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Constituency campaigning at the 2019 general election

Constituency level campaigning has become crucial to the electoral strategies of all the major parties in Britain, and a significant academic literature – initially regarded as ‘revisionist’ – has emerged. This work – now regarded as mainstream – has revealed many things including how campaigns have changed over time; how parties have responded to wider changes in society, the electorate, and within their own parties; and the degree to which parties are able to harness their resources effectively to fight elections. They have also informed discussions about power within parties – how far central party organisations are able to coordinate constituency party campaigns and how much is left to the grass-roots. And finally, they have furthered our understanding of how voters respond to cues from the parties, and the extent to which voters can be mobilized.

This study will examine constituency campaigning at the 2019 British General Election and will provide not only a continuation of a unique and valuable time series that began in 1992, but also a programme of innovation that furthers our understanding of the impact, role, and nature of campaigns in the modern political arena.

The study will seek to address four underlying research questions:

  • What is the electoral impact of constituency campaigns?
  • How have campaign techniques evolved?
  • How are party campaign organisations evolving?
  • What is the impact of constituency campaigns on different groups of electors?


We have published many articles analysing constituency campaigning. A selection of them are listed here, with some available for free download:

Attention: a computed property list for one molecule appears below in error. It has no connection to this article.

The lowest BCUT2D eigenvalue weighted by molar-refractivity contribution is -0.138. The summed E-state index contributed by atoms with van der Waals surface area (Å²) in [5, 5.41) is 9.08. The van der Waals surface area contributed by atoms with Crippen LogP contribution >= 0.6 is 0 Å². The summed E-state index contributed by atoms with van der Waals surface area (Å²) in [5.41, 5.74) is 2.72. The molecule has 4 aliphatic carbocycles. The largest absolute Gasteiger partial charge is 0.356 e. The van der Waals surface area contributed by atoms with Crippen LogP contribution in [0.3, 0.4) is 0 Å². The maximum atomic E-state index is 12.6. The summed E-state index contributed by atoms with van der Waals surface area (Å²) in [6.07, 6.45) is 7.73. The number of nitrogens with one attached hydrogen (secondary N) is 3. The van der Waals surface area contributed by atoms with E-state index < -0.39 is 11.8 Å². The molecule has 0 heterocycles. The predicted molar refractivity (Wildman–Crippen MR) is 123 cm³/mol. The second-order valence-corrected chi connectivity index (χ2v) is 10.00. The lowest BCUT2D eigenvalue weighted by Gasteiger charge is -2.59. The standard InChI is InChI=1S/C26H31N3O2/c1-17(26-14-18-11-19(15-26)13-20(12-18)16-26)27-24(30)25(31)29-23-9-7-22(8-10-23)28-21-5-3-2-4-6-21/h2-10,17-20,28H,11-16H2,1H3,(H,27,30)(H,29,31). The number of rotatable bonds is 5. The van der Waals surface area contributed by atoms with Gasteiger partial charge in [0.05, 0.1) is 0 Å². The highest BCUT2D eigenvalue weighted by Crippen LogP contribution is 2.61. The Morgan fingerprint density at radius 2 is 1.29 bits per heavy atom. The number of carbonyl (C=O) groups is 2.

Meet the Principal Investigator(s) for the project

Professor Justin Fisher
Professor Justin Fisher - After nearly three years working in market research, I took my first degree and then moved on to a PhD, which was funded by the ESRC. After nine years as a lecturer at London Guildhall University, I moved to Brunel in 2000, where I was promoted to Senior Lecturer in 2003 and then to Professor of Political Science in 2006. After serving as Head of Politics & History (2004-2007), I was appointed Director of the Magna Carta Institute in 2009 and combined that role with being Deputy Head of School of Social Sciences (Research). I was Head of the School of Social Sciences between 2012 and 2014, Head of the Department of Politics, History & the Brunel Law School between 2014 and 2017, and Head of the Department of Social and Political Sciences between 2017 and 2020. I was appointed as Director of the University's Policy Unit - Brunel Public Policy - in September 2020. Qualifications: PhD Government (Brunel) BA (Hons) Politics & Government (City of London Polytechnic)

Related Research Group(s)


Magna Carta - We analyse how best to create and maintain just societies that fairly balance both personal freedom and authority, and the rights and responsibilities of individuals and society.

Partnering with confidence

Organisations interested in our research can partner with us with confidence backed by an external and independent benchmark: The Knowledge Exchange Framework. Read more.

Project last modified 11/09/2023